IES Seeks Proposals for Studies in 24 Areas
The Institute of Education Sciences has some more money to give out to researchers, according to new research grant guidelines posted this week. The grants will be available in 24 topical areas, including cognition and student learning, special education, education policy and finance, and teacher quality.
Most of these study programs have been around a few years, but two are new. One calls for studies on the organization and management of schools and districts. Under this program, which reflects IES Director John Easton's experience working with Chicago public schools, researchers are being encouraged to study the organizational factors, such as the coherence of the instructional program, the degree of trust in a school, or how much teachers learn from one another, that contribute to successful schools.
"I think all successful programs and policies depend on an understanding of how classrooms are connected to school buildings and how school buildings are connected to districts," Easton says of the new initiative. "The better we are able to understand these connections, the better we will be able to develop and implement strong programs."
The second newbie is a program of studies on adult education. According to Lynn Okagaki, the IES commissioner who oversees the research grants program, even though 14 percent of adults have difficulty reading and 22 percent have limited number skills, little is known about how to boost their skills in adult education programs, including those that are targeted to English-language learners.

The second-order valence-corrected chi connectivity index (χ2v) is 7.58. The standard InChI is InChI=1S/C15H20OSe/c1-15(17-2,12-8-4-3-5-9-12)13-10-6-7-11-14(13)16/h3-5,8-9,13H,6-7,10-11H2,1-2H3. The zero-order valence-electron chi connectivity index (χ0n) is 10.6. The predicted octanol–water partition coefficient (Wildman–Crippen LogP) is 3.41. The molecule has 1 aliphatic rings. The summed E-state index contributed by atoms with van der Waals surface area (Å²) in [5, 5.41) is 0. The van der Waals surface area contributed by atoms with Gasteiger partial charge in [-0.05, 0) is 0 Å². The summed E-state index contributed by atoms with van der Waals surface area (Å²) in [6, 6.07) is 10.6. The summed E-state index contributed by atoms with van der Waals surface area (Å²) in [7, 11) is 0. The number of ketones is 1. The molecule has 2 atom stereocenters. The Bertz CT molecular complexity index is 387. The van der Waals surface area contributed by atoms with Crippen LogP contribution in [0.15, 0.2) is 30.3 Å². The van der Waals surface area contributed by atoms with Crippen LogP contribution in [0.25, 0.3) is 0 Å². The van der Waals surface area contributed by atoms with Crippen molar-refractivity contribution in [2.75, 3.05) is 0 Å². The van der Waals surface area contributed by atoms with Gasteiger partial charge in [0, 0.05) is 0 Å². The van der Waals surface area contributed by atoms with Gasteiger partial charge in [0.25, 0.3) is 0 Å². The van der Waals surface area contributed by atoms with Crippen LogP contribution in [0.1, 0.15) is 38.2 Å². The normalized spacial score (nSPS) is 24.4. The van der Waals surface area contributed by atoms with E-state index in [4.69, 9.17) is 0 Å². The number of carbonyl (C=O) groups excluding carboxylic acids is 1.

Also, under the early learning studies program, the institute is looking for researchers to develop and validate easy-to-use measures of kindergarten readiness that cover a variety of the skills that children need to succeed in their first year of school as well as screening procedures to locate children who might need special interventions.
And an interesting strand of work under the student learning in special education study program calls for research that applies new advances in cognitive science to the field of special education.
You can find the official request for application for the research grants here. The special education grants are listed separately. The applications are due in June and September. Researchers who want to catch the first wave of grants need to file a letter of intent by April 29.
If Congress agrees to the Education Department's budget request for the research agency, the IES expects to spend more than $150 million in the coming fiscal year on new and continuing grants for all of these programs. Though not nearly as much as the department is spending on Race to the Top programs, it's a healthy chunk of the IES's funding, nonetheless.